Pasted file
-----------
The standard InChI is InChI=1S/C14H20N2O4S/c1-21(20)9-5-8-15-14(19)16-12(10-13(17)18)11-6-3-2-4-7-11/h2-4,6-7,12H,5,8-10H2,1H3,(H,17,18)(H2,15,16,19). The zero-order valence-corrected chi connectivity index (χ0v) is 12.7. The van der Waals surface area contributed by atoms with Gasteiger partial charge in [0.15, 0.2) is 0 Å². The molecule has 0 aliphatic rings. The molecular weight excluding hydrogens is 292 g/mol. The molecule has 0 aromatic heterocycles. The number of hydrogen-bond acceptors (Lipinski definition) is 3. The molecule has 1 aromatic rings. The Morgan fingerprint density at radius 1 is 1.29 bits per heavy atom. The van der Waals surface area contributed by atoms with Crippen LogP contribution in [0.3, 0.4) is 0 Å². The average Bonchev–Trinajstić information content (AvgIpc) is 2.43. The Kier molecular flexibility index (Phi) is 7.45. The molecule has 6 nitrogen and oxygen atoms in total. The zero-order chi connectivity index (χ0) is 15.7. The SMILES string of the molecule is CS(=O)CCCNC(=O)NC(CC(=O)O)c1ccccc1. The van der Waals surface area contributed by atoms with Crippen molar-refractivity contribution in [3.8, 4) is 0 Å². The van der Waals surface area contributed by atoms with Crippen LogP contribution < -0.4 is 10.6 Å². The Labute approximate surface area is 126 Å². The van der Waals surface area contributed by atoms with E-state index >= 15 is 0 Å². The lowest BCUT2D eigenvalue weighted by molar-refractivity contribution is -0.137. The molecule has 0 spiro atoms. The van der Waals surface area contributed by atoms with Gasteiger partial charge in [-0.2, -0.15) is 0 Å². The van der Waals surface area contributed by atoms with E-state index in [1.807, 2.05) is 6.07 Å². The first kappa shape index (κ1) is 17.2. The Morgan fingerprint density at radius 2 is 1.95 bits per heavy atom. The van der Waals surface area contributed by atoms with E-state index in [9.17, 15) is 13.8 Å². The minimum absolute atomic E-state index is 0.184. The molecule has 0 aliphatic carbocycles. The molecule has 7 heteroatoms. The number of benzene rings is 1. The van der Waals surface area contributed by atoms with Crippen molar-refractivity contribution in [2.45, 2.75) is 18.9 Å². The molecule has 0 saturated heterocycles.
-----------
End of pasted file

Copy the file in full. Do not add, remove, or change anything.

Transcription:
The standard InChI is InChI=1S/C14H20N2O4S/c1-21(20)9-5-8-15-14(19)16-12(10-13(17)18)11-6-3-2-4-7-11/h2-4,6-7,12H,5,8-10H2,1H3,(H,17,18)(H2,15,16,19). The zero-order valence-corrected chi connectivity index (χ0v) is 12.7. The van der Waals surface area contributed by atoms with Gasteiger partial charge in [0.15, 0.2) is 0 Å². The molecule has 0 aliphatic rings. The molecular weight excluding hydrogens is 292 g/mol. The molecule has 0 aromatic heterocycles. The number of hydrogen-bond acceptors (Lipinski definition) is 3. The molecule has 1 aromatic rings. The Morgan fingerprint density at radius 1 is 1.29 bits per heavy atom. The van der Waals surface area contributed by atoms with Crippen LogP contribution in [0.3, 0.4) is 0 Å². The average Bonchev–Trinajstić information content (AvgIpc) is 2.43. The Kier molecular flexibility index (Phi) is 7.45. The molecule has 6 nitrogen and oxygen atoms in total. The zero-order chi connectivity index (χ0) is 15.7. The SMILES string of the molecule is CS(=O)CCCNC(=O)NC(CC(=O)O)c1ccccc1. The van der Waals surface area contributed by atoms with Crippen molar-refractivity contribution in [3.8, 4) is 0 Å². The van der Waals surface area contributed by atoms with Crippen LogP contribution < -0.4 is 10.6 Å². The Labute approximate surface area is 126 Å². The van der Waals surface area contributed by atoms with E-state index >= 15 is 0 Å². The lowest BCUT2D eigenvalue weighted by molar-refractivity contribution is -0.137. The molecule has 0 spiro atoms. The van der Waals surface area contributed by atoms with Gasteiger partial charge in [-0.2, -0.15) is 0 Å². The van der Waals surface area contributed by atoms with E-state index in [1.807, 2.05) is 6.07 Å². The first kappa shape index (κ1) is 17.2. The Morgan fingerprint density at radius 2 is 1.95 bits per heavy atom. The van der Waals surface area contributed by atoms with E-state index in [9.17, 15) is 13.8 Å². The minimum absolute atomic E-state index is 0.184. The molecule has 0 aliphatic carbocycles. The molecule has 7 heteroatoms. The number of benzene rings is 1. The van der Waals surface area contributed by atoms with Crippen molar-refractivity contribution in [2.45, 2.75) is 18.9 Å². The molecule has 0 saturated heterocycles.